129. Telegram From the Embassy in Korea to the Department of State1

Text of Cable From Ambassador Porter (Seoul, 1392)


  • Internal Security: Views of President Park

On September 16, General Bonesteel in his capacity as Commander in Chief, United Nations Command, briefed President Park Chung Hee at the latter’s request on the Demilitarized Zone infiltration problems and North Korean subversive activities. The briefing lasted over one hour and was attended on the Korean side also by the Minister of [Page 279] National Defense and Yi Hu-Rak. Brig. General Huffman was also present.

General Bonesteel first briefed the President, following an outline in English and Korean which had been distributed. President Park listened attentively. The outline covered: (1) enemy threat, both conventional and subversive war aspect; (2) actions taken by friendly elements with regard to increased Demilitarized Zone incidents; (3) actions taken regarding North Korean agent and guerrilla activities in the interior; and, (4) future cooperative self-help, mutual support and development of further plans.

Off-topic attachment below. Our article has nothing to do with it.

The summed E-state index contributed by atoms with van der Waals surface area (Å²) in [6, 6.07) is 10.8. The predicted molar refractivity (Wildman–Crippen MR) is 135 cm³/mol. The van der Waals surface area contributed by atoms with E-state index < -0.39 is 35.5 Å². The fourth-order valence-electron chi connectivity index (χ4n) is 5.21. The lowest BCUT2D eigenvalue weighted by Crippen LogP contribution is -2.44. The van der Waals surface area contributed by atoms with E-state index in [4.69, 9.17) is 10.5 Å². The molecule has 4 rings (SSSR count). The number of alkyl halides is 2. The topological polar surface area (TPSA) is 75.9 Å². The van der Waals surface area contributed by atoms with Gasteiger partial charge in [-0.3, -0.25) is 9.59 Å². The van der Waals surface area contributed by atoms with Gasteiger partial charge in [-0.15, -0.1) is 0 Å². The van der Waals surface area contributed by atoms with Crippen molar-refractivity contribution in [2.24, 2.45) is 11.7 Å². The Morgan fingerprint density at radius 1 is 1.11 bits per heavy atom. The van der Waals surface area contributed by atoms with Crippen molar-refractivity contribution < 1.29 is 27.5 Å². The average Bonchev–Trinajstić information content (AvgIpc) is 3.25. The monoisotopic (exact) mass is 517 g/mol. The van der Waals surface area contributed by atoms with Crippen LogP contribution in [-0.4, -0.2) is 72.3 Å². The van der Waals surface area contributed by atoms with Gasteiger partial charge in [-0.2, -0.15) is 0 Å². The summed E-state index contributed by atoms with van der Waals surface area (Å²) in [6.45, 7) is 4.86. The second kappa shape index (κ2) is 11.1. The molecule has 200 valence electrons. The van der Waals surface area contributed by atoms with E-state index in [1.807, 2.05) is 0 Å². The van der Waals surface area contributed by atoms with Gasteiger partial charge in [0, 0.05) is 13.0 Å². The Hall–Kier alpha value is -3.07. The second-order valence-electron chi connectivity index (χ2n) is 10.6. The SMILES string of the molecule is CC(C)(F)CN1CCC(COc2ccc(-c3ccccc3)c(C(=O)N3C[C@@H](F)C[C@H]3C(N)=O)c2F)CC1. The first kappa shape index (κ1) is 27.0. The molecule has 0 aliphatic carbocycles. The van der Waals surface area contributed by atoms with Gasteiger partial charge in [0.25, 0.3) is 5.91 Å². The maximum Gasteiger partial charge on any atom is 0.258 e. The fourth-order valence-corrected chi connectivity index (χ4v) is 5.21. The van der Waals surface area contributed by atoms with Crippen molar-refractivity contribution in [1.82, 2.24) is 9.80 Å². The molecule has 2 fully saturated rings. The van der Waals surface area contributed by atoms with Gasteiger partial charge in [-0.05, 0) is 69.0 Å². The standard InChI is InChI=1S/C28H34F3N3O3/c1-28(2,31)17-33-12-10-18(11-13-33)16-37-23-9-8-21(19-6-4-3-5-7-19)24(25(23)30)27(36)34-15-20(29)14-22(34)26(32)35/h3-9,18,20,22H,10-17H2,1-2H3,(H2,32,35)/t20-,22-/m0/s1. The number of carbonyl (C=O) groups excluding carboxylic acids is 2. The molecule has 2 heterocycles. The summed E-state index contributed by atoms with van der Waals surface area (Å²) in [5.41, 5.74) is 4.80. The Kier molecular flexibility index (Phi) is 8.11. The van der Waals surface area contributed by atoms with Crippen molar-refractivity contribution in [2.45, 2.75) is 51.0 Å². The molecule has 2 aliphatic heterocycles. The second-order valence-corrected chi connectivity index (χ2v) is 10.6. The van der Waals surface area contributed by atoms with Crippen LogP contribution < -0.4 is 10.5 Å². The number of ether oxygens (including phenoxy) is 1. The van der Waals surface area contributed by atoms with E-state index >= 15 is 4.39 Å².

When the briefing was finished, the President himself spoke at length. He stated that he and the people of Korea fully respected and supported United Nations Command authority over the Republic of Korea Armed Forces and he had full confidence in the United Nations Command’s ability to carry out its mission for defending the Republic of Korea.